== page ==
Using Technology to Support Information Literacy & Brain-based Learning

[Researchers cannot understand the process by which… - II]Children cannot acquire information literacy skills [odd combination of words? Perhaps the author could briefly explain why he or she is employing Hancock’s terminology here? - II]independent of content, nor without attention to the relationship between learning, cognition and the contributions information technologies can make.[poorly constructed opening sentence: children can acquire literacy skills without attention to relationships between learning, etc. - II] This article summarizes a 12-part framework relating how the brain learns, making connections to effective teaching practice using a variety of information resources.[where did the author get the framework or how was it developed? - II]

Every day of their lives, most school-age children in the U.S. are exposed to volumes of information through a profusion of delivery systems -- television, video games, multimedia computer systems, audio and videotape, compact disc,[I don’t buy this assumption -II] and oh yes, print. These children are as comfortable programming the VCR with their wristwatch-size remotes as we once were with setting the coffee maker to perk first thing in the morning.[I suppose I buy this one, although I don’t know how to set my coffeemaker to brew in the morning. -II] [This comment seems a bit trite. Is this true? Are these skills really as ubiquitous as the author asserts? - EE]

In the workplace, businesses are re-tooling with advanced technologies and acquiring access to complex, comprehensive information systems to streamline operations.  It is not surprising that employers now expect higher levels of technological and information literacy skills from workers than ever before. [citations to support this common assumption - II] Some entry-level jobs for high-school graduates now require the same skills necessary for university level coursework, and at the current rate of technological obsolescence, workers can expect to retrain more than ten times during their lives (U.S. Office of Education, 1996). Considering the exposure our youth have to a variety of technological gadgets and information resources, one would think the transition from school to workplace would be second nature.[again I’m not certain that access to technology in the schools necessarily feeds into the challenge of transitioning into the workplace: numerous researcher, e.g, Schank, would in fact argue that transfer of school-based learning has long been an historical problem - II] Not so.[This implies that technology skills are essentially trivial, an assertion I agree with, but my problem is that the issue of media/technical literacy is essentially one of critical discourse and constant reflection. If technology skills are not the main driver for media and general literacy, then the case the author makes below for the inclusion of technology within each principle isn’t really compelling to me. The goal of critical discourse is as well served in a low tech environment as a high tech one. I’m also wary of the assertion that information technology requires years of practice to utilize. Many software engineers responsible for the creation of the technology used in the workplace come from low tech environments, environments that have not apparently hindered their acquisition of the required skills sets. - EE] Only by example from their teachers and peers, through a planned program of instruction, and after years of practice can children develop the collection of information literacy skills soon to be required of them in their work environments.  (For a concise description of information literacy and its component skills, see Hancock, 1993.)[this parathetical statement requires fleshing out earlier - II] Children cannot acquire information literacy skills independent of content, nor without attention to the relationship between learning, cognition and the contributions information technologies can make to learning.[redundant - II]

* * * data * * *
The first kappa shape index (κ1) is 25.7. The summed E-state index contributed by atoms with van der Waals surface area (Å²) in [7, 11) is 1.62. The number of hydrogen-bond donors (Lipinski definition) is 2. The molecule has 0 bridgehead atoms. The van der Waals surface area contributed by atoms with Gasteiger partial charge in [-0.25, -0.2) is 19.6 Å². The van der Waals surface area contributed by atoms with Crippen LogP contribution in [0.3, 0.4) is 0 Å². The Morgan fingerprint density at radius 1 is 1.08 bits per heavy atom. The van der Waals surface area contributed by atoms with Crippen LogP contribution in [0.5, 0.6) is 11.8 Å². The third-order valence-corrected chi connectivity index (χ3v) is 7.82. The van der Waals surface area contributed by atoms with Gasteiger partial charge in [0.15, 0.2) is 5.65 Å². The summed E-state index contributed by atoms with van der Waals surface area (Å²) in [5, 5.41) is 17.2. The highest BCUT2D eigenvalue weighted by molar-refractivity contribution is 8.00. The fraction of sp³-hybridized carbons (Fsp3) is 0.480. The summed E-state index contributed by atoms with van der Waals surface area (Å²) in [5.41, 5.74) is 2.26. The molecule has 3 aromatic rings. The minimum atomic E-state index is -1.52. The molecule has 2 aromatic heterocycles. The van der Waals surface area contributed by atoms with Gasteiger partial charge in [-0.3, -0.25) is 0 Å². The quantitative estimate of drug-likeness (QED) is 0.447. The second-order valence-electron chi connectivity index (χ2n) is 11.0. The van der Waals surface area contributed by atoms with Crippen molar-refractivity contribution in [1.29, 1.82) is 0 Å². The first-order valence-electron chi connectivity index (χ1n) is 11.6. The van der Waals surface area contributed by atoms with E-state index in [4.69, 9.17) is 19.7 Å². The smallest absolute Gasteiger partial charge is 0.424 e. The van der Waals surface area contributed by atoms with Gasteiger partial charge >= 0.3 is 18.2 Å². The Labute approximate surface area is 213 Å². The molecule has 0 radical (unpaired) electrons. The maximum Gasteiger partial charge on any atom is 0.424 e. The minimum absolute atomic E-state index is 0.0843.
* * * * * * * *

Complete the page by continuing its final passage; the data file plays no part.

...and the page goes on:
[I’d argue this. Is access to information technology really a necessary precursor to literacy? - EE]

Through extensive collection and analysis activities, Caine and Caine (1991, 1997) have summarized and consolidated research on the human brain. They have developed principles that serve as a general theoretical framework for brain-based learning[I’m sorry but this is a bit trite – most learning is (I sincerely hope) "brain-based" - EE] and provide guidelines for defining and selecting programs for successful teaching and effective learning.  The Caine's twelve principles are stated below, each with a brief explanation.  The author has suggested each principle's application to teaching information literacy skills and the technologies that support effective learning.